Blackness, at least for me, is something that is only felt in moments. The moment when I’m with friends, rapping along to Kendrick, and they look at me nervously when an n-word is dropped. The moment when my boss lies about my accomplishments to parents who might be nervous about a black man teaching their child. The moment when a woman crosses the street when she notices me walking behind her. The moment when I see red and blue lights in my rearview mirror, and am forced to wonder whether or not I’m going to make it home that night.
The thing about these moments, though, is that they last an eternity. Despite the fact that I was born little over two decades ago, I’ve grown older than the trees outside my bedroom window. I walk through the streets of Houston, Texas and Middletown, Connecticut and New York City, and I see Methuselahs shuffling down the avenues. People who felt a lifetime of these moments, and yet they carry their ancient bodies upright, towards their goals, and with a spring in their step that belies their years.
Those of us who live these moments don’t live as long as the rest of you, but I suppose that’s the cost of living all of this time between time. I sometimes wonder how many years my mother lived in the moment she was assumed to be a waiter at a law conference. I ask myself if Kai Kitchen might be eligible for retirement after being stopped three times in half an hour. And I know with certainty that Dr. Henry Louis Gates must have been centuries old when he was arrested outside his home.
Yet, I take strange solace in my advanced years, because I know I’m very lucky. I have an affinity for every step my soul has lost, because it wasn’t my soul that was lost. I wasn’t Michael Brown or Trayvon Martin or Eric Garner or Tanisha Anderson or Tamir Rice or Freddy Gray or Alton Sterling or Philando Castile or any of the innumerable names that received their final moments of felt Blackness at the end of a gun, baton, or chokehold. These moments are the most deeply felt, for they radiate outward, aging each black person who hears about them until even the children have wrinkles and cannot walk unassisted.
It seems as if the nation itself aged a decade this week. Police in Dallas have been added to the body count of this year’s racially-motivated killings, and my heart goes out to them and their families. I am starting to see, for the first time, white people age rapidly before my eyes. I see how it scares them to see their skin prune and their bones grow frail as they impotently stare at screens large and small, unable to process the depths of either their sadness or the world’s cruelty.
It is in these moments that I beseech all humans to carry some understanding for one another. A small understanding must be undertaken by my aged brothers and sisters: that turnabout is not fair play when it comes to murder. A much larger one, however, is asked of this new crop of octogenarians who need to know that this is how some of us feel all the time.
Consider how your hair would gray if the authorities had not apprehended this sniper. Picture the petulant churning of your insides if this happened again tomorrow. Feel the soft release of each of your teeth, coming out one by one, if you felt that this realistically could happen to you.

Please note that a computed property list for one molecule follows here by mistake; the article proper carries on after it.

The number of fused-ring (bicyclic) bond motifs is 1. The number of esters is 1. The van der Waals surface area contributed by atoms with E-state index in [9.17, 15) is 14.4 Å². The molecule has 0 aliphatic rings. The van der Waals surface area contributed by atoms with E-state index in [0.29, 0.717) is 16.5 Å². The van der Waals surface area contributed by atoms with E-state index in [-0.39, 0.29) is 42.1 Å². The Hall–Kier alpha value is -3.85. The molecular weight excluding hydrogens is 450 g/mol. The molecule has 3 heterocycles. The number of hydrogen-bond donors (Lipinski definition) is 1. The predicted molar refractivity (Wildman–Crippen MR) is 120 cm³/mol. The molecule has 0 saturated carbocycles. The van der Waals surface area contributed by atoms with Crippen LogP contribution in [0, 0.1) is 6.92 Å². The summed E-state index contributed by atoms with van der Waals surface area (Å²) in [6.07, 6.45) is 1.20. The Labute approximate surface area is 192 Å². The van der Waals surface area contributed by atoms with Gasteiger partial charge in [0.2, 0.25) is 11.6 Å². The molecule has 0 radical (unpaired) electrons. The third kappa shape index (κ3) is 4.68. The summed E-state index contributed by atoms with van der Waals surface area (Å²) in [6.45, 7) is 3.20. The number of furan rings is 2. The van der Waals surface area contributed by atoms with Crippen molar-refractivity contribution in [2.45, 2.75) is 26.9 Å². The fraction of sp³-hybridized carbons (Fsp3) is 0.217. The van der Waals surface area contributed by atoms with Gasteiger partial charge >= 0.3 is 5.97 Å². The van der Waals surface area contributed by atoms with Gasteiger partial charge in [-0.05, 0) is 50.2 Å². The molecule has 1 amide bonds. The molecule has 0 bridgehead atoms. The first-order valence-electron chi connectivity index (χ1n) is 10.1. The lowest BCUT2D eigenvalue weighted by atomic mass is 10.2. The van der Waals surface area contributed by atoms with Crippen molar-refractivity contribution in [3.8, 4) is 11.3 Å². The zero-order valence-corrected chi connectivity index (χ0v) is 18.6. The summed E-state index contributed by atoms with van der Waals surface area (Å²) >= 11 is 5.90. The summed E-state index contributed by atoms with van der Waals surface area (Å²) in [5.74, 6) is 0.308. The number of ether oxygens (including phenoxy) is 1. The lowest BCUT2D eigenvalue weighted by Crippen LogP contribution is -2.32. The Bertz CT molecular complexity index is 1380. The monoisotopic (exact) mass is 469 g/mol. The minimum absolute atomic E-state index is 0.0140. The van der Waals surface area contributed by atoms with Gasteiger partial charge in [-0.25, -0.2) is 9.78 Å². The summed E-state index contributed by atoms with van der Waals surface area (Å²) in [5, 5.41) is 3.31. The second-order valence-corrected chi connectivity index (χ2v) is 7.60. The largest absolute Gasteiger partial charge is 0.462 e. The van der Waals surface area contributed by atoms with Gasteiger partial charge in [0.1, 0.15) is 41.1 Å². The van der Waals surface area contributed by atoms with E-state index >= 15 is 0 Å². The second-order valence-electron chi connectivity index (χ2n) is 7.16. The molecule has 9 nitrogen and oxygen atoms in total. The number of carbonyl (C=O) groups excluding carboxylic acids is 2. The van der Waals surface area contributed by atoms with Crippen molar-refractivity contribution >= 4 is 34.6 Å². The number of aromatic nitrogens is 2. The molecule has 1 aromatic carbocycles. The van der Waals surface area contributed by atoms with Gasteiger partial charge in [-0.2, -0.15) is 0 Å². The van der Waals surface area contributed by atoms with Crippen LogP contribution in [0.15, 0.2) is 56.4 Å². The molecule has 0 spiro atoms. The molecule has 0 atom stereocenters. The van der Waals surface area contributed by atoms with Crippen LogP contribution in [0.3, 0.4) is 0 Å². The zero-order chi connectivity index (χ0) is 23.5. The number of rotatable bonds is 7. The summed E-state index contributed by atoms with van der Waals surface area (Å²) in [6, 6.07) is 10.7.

It won’t, of course, or probably won’t, because a one or two gunmen is not the same as a portion of the entire American law enforcement community, but I would ask you to engage in another thought experiment. What if the world, by choice or by ignorance, didn’t see you aging? Each day you grew weaker and more tired, but no one noticed. And each time you lay your aching frame down to rest, you were besieged by an army of puerile children asking why you had grown bitter and resentful toward a world that had little consideration for your altered state. This too would age you, and before long, you would wonder just how many years you had left in you.
Blacks have been America’s Picture of Dorian Gray since the beginning. We have been kidnapped and enslaved and segregated and redlined and beaten and denied and diseased and lynched with the approval, if not the performance, of the United States government, so that whites may remain young and vibrant. How many years, only counting the ones on a calendar, have been collectively lost on a plantation or in a jail cell or in a segregated neighborhood (explicit or implicit)? How many lives were ended or never even started due to the ideological poison of racism in America?
I was thinking about all of this today when I went to secure a location for a film I’m working on, because life goes on whether we want it to or not. The young white man behind the counter noticed I was perturbed and asked me if I was alright. He offered me some water, and I thought “one of the good ones” while laughing inwardly. He asked me if he could get me anything else, and my mind drifted to reparations and the 40 acres and a mule denied over a hundred years before I was born. I almost said time; I wanted all of that time back. I want my people to age gracefully, at the same rate he did, unaware of those eternal moments of indignity, pain, and ultimately stillness that plagued their lives. I almost said this aloud, but before I knew it, he was gone, and the moment had passed.